“Music therapy is an established allied health profession and is used with increased frequency in the treatment of those with terminal illness,” (Hilliard, 2005). The author states this article reviews the imperial studies found in the literature and documents of an evidence-based approach of music therapy in hospice and palliative care.
With new music therapy programs, more families and patients have access to this service at end-of-life care. This article states that methods used by music therapists include songwriting, improvisation, guided imagery and music, lyric analysis, singing, instrument playing, and relaxation techniques. These methods contribute to the care of increased socialization, emotional well-being, cognitive stimulation, decrease pain, and spiritual support. Hilliard also states that music therapy is rich in qualitative studies. Not only does music therapy patient needs and hospice and palliative care, it also addresses family needs.
Eleven studies were evaluated for this article. Five of the studies were published in scholarly journals, five were unpublished Master’s theses, and one was from a book of conference proceedings.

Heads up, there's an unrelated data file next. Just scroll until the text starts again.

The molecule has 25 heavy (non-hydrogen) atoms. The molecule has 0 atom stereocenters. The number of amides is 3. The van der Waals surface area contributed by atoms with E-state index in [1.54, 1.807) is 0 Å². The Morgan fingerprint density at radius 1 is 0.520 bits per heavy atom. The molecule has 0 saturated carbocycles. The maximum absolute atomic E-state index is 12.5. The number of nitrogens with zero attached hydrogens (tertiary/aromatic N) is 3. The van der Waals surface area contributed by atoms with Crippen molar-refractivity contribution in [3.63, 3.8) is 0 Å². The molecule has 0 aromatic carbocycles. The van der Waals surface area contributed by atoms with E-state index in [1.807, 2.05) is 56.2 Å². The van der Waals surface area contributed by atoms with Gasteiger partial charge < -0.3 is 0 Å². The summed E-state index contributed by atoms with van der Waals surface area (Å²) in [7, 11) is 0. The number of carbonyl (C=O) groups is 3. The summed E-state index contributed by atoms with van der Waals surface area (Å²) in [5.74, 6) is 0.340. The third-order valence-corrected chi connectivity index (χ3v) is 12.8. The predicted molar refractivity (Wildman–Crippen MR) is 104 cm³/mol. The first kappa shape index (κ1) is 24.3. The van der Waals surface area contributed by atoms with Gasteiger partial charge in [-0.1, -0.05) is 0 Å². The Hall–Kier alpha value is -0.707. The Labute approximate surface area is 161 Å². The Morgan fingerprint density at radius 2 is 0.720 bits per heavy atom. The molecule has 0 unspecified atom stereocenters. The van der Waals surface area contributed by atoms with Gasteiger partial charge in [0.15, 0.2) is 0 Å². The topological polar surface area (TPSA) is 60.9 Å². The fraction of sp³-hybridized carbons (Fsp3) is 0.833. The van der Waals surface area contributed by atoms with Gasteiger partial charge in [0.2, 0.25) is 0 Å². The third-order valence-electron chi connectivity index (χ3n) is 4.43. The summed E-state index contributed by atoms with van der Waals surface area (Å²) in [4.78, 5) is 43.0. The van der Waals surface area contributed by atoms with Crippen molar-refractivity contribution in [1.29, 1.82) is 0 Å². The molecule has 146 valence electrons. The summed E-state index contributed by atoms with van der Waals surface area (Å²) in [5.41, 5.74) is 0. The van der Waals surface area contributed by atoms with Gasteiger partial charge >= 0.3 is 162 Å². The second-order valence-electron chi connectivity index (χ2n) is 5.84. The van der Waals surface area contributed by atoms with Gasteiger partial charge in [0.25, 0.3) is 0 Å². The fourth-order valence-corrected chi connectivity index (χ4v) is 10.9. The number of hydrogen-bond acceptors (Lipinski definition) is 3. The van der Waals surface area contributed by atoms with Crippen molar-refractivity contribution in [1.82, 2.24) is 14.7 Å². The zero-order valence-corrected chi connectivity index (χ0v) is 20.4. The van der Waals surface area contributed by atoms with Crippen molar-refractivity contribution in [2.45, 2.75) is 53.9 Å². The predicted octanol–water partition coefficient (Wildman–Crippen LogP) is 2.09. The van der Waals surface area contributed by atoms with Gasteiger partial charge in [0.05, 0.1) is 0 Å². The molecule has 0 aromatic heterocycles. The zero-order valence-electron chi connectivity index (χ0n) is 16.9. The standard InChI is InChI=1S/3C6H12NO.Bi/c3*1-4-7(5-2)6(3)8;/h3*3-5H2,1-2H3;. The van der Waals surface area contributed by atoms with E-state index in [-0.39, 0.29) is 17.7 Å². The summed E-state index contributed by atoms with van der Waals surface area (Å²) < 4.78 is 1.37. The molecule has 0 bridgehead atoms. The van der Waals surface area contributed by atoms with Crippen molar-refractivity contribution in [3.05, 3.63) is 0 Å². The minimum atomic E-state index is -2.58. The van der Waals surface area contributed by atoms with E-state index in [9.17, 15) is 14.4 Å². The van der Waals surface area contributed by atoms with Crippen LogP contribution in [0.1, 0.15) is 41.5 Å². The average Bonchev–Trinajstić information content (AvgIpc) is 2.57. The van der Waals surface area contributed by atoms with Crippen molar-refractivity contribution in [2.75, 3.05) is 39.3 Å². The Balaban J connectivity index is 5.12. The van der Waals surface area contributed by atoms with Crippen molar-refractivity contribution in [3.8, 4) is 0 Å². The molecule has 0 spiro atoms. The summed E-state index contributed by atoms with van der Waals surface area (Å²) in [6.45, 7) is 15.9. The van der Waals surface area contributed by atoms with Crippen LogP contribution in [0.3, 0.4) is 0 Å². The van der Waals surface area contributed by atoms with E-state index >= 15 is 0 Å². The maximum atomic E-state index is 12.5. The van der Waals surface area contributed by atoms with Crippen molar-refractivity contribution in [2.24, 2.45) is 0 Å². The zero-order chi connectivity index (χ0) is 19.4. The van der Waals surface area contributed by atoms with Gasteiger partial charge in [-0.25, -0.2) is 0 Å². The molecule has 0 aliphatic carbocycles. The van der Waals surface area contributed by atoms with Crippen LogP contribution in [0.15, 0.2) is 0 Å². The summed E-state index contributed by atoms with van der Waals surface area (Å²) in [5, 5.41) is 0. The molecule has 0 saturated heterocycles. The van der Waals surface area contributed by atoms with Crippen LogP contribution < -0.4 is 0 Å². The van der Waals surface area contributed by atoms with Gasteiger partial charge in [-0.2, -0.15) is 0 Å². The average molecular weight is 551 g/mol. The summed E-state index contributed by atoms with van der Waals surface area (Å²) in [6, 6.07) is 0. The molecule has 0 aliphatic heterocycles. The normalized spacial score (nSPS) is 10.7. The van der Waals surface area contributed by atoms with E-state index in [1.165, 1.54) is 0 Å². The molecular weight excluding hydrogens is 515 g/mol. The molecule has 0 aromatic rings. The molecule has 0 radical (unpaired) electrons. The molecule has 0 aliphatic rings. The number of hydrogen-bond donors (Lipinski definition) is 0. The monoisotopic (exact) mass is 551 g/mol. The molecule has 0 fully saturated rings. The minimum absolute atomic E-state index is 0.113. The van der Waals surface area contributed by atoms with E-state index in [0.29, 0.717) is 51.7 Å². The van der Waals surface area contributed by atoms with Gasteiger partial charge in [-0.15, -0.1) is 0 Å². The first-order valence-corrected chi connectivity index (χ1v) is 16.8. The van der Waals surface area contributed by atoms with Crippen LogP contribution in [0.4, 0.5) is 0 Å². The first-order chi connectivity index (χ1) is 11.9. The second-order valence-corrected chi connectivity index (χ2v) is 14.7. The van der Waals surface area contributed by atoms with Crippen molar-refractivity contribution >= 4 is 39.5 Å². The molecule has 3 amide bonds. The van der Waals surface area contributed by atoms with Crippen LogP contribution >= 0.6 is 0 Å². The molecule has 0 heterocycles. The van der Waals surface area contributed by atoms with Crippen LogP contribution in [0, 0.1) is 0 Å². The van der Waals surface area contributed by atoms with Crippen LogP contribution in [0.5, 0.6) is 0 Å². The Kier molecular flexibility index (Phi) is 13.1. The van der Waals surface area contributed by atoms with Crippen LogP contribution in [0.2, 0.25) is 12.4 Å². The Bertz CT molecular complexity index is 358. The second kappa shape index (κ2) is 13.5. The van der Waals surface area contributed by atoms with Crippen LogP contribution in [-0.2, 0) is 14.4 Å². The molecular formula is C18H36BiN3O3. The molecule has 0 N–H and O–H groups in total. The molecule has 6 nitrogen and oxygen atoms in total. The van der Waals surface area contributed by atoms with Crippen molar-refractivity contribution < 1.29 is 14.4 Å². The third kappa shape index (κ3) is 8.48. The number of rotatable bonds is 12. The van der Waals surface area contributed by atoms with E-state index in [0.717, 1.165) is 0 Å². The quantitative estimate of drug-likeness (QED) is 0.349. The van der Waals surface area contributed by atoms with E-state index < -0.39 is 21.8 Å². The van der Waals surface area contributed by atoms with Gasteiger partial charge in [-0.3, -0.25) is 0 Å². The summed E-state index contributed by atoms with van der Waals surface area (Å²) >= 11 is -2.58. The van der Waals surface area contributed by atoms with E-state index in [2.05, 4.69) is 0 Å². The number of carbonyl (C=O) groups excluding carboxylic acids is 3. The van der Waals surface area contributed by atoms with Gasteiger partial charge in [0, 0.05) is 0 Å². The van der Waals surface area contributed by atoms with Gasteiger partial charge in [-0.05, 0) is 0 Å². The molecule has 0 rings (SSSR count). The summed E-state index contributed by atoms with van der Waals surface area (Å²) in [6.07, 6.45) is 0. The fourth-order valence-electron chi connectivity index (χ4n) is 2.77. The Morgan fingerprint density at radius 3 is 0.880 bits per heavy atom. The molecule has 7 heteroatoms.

For example, in one single study music therapy session by Curtis entitled “The effect of music on pain relief and relaxation of the terminally ill” was found that individual responses for music assisted relaxation were effective. Another pilot study found that with biofeedback technology heart rate scores decreased from approximately 85 beats per minute before session to 77 beats per minute after session and breathing rate decreased by four breaths per minute from the start of music therapy. A study in 2003 showed that with vocal improvisation focusing on treating discomfort with inpatient hospice clients, within 20 minutes of music therapy, data found there was a decrease in discomfort. All of these studies show that different types of interventions and music therapy approaches can benefit all different types of hospice and palliative care clients.
“Research into hospice and palliative care is important in many ways… creating an evidence base will assist clinicians in establishing best practices… provide reimbursement from government agencies and other funding sources… provide assurance in allocation of funds and raise the standard of care for patients… and test existing forms of therapy to ensure their efficacy.”
By Gwen D’Amico, MT-BC
Hilliard, R. E. (2005). Music therapy in hospice and palliative care: a review of the empirical data. Evidence-Based Complementary and Alternative Medicine, 2(2), 173-178.